Op-Ed | The mayor’s shrinking parks budget is a blow to New York’s most vulnerable

A squirrel in New York’s central park (USA).
Photo via Getty Images

When it comes to the crown jewels of our parks system, New York City has an embarrassment of riches. But the reality is that city parks and their myriad benefits are not equitably distributed or accessible to all New Yorkers.

For every Van Cortlandt Park, Central Park, and Prospect Park, there are dozens of others that are overcrowded, starved of funds, and teetering on disrepair. 

The difference is simple: public funding.  

A handful of city parks have wonderful organizations raising private funds to help maintain the grounds and host community events, while the rest are forced to make do with the crumbs left over from a city budget that for decades has given short shrift to these precious resources. 

While other major cities across the U.S. spend anywhere from 1 to 5 percent of their overall budget on parks, the New York City Department of Parks and Recreation receives a paltry 0.5 percent of the City budget, woefully insufficient for an agency that oversees 14 percent of New York City’s land. While you won’t find most of these green spaces trending on Instagram, these are essential spaces that serve our communities and the vast majority of New Yorkers. 

Time spent outdoors, whether engaged in recreational activities or simply enjoying the serenity of nature, has been proven to reduce stress, improve mental health, and boost overall well-being.

Parks are also indispensable tools in the city’s effort to mitigate the impacts of climate change. They improve air quality, mitigate extreme heat, and soak up stormwater that would otherwise flood our homes, classrooms and subways.

On one hand, we have a mayor who claims to understand this. During his campaign, Mayor Adams committed to allocating 1% of the city budget to parks. 

But unfortunately, what we have gotten instead is a series of efforts to slash the department’s coffers. 

In November, the Parks Department faced a $25 million budget cut and, with the Mayor’s FY25 Preliminary Budget released in January, he proposed an additional $55 million reduction in funding and a resulting headcount that is at historic lows. The Mayor’s recently-released Executive Budget made zero progress on rolling back these cuts, despite other agencies having their funding restored.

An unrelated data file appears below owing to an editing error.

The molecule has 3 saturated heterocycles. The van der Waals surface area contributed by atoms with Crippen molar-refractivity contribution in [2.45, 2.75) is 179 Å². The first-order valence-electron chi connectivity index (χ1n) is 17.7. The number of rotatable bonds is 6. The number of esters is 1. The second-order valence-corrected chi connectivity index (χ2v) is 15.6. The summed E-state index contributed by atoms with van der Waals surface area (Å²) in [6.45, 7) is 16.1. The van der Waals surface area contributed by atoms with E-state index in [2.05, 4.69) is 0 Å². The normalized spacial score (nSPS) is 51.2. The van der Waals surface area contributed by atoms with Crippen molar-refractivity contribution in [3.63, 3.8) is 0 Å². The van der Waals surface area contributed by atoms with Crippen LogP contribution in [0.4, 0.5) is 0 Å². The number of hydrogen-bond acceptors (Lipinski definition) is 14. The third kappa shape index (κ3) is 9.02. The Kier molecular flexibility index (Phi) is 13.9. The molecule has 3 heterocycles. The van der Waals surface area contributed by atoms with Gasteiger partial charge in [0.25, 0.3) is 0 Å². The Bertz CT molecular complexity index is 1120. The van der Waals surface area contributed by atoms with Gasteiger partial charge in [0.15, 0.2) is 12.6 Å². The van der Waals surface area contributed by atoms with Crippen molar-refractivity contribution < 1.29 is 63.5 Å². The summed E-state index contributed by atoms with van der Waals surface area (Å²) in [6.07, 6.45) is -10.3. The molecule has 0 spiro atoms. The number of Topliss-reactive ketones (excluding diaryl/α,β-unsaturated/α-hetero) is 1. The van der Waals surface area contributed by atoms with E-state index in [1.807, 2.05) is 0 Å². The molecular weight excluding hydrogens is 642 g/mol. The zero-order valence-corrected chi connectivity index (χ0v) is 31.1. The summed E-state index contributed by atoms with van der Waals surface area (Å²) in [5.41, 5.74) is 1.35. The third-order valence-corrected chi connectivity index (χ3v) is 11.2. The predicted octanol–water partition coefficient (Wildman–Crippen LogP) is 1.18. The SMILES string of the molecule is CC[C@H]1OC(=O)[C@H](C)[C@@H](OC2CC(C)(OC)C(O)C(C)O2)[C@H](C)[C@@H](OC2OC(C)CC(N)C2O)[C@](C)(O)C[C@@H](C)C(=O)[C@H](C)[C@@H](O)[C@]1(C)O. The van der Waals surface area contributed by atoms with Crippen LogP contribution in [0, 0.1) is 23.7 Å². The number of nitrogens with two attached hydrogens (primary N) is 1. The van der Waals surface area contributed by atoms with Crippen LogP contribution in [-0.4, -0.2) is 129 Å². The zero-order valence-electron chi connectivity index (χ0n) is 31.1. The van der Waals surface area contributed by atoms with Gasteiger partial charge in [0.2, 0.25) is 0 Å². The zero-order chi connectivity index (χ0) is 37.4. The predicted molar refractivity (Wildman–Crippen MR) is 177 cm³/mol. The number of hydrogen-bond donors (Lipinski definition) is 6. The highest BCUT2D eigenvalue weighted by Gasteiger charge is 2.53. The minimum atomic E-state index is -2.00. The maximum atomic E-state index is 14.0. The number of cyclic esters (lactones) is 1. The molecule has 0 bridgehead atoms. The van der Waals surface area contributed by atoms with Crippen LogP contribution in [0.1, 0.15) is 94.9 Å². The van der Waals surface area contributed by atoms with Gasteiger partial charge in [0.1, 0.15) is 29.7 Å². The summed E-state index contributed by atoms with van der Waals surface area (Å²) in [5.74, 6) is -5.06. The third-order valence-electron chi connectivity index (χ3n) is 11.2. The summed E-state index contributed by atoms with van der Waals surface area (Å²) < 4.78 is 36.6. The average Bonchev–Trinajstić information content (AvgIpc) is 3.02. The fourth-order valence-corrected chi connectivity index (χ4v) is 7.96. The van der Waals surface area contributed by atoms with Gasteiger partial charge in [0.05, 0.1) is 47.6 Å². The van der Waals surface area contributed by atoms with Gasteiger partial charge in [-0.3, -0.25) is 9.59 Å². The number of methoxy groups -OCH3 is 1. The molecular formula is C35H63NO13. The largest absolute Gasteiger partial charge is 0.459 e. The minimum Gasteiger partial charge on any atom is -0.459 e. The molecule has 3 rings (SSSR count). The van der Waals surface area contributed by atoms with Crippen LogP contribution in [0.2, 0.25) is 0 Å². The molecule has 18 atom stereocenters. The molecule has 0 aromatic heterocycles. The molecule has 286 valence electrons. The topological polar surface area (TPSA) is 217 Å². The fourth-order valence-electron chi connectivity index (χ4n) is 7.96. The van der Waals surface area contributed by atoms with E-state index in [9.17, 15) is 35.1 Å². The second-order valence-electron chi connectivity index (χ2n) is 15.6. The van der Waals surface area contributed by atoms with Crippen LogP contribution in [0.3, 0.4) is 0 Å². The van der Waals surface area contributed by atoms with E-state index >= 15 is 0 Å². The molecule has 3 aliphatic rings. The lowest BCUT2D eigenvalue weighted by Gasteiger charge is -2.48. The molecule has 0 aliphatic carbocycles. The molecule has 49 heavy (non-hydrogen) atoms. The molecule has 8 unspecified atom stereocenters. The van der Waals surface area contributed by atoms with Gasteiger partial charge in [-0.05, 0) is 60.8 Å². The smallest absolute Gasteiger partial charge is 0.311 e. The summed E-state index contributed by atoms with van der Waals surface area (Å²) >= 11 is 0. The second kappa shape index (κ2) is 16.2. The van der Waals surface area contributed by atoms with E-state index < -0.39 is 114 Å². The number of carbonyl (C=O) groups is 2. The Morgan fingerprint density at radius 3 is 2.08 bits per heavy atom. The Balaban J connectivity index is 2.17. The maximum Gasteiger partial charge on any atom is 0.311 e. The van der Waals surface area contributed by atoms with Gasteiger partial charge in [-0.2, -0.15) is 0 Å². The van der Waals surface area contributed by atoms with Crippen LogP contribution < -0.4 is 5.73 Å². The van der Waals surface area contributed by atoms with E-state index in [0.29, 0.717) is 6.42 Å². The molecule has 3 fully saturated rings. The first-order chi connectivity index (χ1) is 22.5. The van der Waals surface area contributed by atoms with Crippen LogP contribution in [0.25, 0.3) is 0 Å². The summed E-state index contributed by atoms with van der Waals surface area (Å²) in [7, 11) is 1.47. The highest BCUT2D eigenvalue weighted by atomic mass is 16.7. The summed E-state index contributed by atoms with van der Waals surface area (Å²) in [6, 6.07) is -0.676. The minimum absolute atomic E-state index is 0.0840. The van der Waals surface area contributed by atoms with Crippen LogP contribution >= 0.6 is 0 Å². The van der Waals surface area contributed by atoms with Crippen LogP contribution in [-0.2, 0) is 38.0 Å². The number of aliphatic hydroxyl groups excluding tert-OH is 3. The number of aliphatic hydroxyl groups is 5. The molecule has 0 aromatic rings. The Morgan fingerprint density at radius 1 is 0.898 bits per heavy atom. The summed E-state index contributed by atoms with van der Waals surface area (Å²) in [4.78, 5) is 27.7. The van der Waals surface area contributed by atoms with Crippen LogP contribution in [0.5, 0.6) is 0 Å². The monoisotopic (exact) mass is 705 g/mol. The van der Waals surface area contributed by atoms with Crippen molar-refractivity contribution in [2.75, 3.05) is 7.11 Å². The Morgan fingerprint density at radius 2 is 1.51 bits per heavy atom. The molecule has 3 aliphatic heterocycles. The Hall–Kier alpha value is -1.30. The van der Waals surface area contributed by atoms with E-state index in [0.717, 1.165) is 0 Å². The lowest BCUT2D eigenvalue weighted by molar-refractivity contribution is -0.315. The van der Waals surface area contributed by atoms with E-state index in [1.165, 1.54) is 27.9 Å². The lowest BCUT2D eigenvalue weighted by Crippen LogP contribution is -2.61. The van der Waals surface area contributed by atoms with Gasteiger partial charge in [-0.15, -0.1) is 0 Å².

The city cannot balance the books on the backs of everyday New Yorkers by defunding these places of refuge that are, for most people, their only connection to nature. 

Disinvesting from the agency responsible for our green spaces and street trees is both shortsighted and dangerous. Global temperatures continue to break records as a result of man-made climate change, and studies have found that people of color live in neighborhoods that are on average two, and in some cases up to thirteen, degrees hotter than neighboring white communities. This is true in New York City, where the consequences are fatal. Black New Yorkers make up 50% of New York City’s heat-related deaths despite representing only 25% of the population.   

For the “get stuff done” mayor who committed to “provide open space in every community and expand access to public parksin all five boroughs” and who once proclaimed New York City as “clearly a national leader on public health and climate action,” these draconian cuts to parks rank as a dual betrayal that perpetuate inequitable outcomes for communities of color.  

The City Council’s Preliminary Budget Response acknowledged the vital role our parks have in our quality of life and for environmental justice. Now, as they work toward a final Adopted Budget, we need the Mayor to live up to his campaign promise by restoring the cuts to the Parks Department and getting us on a path to allocating at least 1% of the City budget to parks. 

With the 2025 mayoral election coming up, will New Yorkers look back and say this Mayor cared enough about their well-being to step up and fund these essential spaces, or will they say he let us down and left it to the next mayor to get this stuff done? The choice is his. 

Alia Soomro is Deputy Director of NYC Policy for the New York League of Conservation Voters. Annie Carforo is the Climate Justice Campaigns Manager at WE ACT for Environmental Justice.